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@ARTICLE{Bittar_FRONT.NEUROSCI._2022,
         author = {Bittar, Alexandre and Garner, Philip N.},
       projects = {Idiap, NAST},
          month = aug,
          title = {A surrogate gradient spiking baseline for speech command recognition},
        journal = {Frontiers in Neuroscience},
           year = {2022},
            url = {https://www.frontiersin.org/articles/10.3389/fnins.2022.865897/full},
            doi = {doi: 10.3389/fnins.2022.865897},
       abstract = {Artificial neural networks (ANNs) are the basis of recent advances in artificial intelligence (AI); they typically use real valued neuron responses. By contrast, biological neurons are known to operate using spike trains. In principle, spiking neural networks (SNNs) may have a greater representational capability than ANNs, especially for time series such as speech; however their adoption has been held back by both a lack of stable training algorithms and a lack of compatible baselines. We begin with a fairly thorough review of literature around the conjunction of ANNs and SNNs. Focusing on surrogate gradient approaches, we proceed to define a simple but relevant evaluation based on recent speech command tasks. After evaluating a representative selection of architectures, we show that a combination of adaptation, recurrence and surrogate gradients can yield light spiking architectures that are not only able to compete with ANN solutions, but also retain a high degree of compatibility with them in modern deep learning frameworks. We conclude tangibly that SNNs are appropriate for future research in AI, in particular for speech processing applications, and more speculatively that they may also assist in inference about biological function.}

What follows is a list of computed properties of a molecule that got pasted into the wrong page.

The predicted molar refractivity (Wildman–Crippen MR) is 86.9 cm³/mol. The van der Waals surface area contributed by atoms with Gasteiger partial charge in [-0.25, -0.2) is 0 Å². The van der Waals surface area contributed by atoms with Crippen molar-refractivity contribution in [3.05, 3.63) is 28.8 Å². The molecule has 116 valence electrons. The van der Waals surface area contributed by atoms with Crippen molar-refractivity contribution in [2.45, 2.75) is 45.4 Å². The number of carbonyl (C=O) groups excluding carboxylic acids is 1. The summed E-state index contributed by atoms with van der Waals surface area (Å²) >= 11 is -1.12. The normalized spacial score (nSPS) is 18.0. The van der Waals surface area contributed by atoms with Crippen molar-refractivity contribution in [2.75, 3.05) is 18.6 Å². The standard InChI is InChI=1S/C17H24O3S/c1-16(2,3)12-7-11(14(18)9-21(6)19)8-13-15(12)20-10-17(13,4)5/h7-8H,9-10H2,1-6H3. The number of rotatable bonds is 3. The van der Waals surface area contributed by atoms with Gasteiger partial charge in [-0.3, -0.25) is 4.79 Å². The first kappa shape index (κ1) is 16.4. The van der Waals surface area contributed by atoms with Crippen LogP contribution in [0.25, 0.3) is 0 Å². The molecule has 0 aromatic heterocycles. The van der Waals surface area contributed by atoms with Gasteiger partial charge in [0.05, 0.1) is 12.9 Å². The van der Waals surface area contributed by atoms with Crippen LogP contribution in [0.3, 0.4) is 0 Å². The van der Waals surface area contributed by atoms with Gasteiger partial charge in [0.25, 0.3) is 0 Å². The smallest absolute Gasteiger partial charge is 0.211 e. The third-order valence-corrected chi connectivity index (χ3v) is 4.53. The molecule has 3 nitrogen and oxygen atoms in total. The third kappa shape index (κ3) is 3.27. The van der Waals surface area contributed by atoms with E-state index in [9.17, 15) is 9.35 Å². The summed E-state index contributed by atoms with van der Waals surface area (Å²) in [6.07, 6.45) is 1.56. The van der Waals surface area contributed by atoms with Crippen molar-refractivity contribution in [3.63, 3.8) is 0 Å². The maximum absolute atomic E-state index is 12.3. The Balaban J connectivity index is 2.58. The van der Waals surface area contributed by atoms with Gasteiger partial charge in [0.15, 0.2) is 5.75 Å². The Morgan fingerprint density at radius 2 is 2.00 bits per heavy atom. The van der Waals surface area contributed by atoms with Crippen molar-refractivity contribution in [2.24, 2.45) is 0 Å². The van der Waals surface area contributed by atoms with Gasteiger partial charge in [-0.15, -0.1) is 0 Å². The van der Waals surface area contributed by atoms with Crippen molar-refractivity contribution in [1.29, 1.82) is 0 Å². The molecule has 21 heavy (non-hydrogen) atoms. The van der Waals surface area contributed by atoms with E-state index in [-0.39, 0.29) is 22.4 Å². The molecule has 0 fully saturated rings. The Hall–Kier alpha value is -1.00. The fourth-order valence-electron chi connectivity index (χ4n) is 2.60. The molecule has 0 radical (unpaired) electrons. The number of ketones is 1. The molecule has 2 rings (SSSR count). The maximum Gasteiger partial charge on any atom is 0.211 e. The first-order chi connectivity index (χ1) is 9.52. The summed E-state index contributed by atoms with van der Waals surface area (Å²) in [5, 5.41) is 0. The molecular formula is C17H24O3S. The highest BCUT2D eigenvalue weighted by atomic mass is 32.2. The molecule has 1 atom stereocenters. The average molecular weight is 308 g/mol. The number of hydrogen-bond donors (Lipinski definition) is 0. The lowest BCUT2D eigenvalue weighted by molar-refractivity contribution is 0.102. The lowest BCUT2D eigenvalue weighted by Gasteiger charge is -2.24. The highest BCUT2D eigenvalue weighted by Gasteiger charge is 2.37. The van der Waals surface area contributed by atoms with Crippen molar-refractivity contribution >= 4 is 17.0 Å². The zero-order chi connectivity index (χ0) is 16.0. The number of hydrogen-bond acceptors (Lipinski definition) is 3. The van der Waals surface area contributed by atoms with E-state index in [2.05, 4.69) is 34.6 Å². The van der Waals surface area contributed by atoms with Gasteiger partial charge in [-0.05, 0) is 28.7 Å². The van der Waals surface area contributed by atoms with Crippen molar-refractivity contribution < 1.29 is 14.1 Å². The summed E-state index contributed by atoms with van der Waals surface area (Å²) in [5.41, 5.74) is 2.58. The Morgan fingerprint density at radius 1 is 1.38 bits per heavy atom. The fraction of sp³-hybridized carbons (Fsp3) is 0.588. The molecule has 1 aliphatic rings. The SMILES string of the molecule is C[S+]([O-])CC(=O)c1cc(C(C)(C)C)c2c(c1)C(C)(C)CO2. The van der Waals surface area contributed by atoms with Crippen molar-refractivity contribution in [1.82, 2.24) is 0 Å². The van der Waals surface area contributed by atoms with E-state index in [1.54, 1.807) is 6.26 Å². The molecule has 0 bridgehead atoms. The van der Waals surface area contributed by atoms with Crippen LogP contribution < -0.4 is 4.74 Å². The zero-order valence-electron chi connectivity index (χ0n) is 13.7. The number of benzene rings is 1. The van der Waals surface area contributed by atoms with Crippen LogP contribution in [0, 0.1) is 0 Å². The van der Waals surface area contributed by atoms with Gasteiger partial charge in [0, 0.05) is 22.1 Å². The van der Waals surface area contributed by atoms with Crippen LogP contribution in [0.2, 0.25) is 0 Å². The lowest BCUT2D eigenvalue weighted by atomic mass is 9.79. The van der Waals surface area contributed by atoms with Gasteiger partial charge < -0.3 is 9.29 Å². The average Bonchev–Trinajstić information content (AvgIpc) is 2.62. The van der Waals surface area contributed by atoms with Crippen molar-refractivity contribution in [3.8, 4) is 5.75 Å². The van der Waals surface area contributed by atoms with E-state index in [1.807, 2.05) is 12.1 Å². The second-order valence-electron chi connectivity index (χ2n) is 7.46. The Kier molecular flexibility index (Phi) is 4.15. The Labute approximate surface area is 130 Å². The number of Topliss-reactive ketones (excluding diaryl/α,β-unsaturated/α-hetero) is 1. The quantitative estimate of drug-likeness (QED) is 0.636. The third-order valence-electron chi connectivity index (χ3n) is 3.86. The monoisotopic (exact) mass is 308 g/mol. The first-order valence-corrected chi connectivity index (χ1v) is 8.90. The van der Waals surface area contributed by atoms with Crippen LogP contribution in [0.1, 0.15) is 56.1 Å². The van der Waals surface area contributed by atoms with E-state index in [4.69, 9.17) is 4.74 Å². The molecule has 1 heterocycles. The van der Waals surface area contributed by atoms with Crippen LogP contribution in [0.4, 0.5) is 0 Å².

}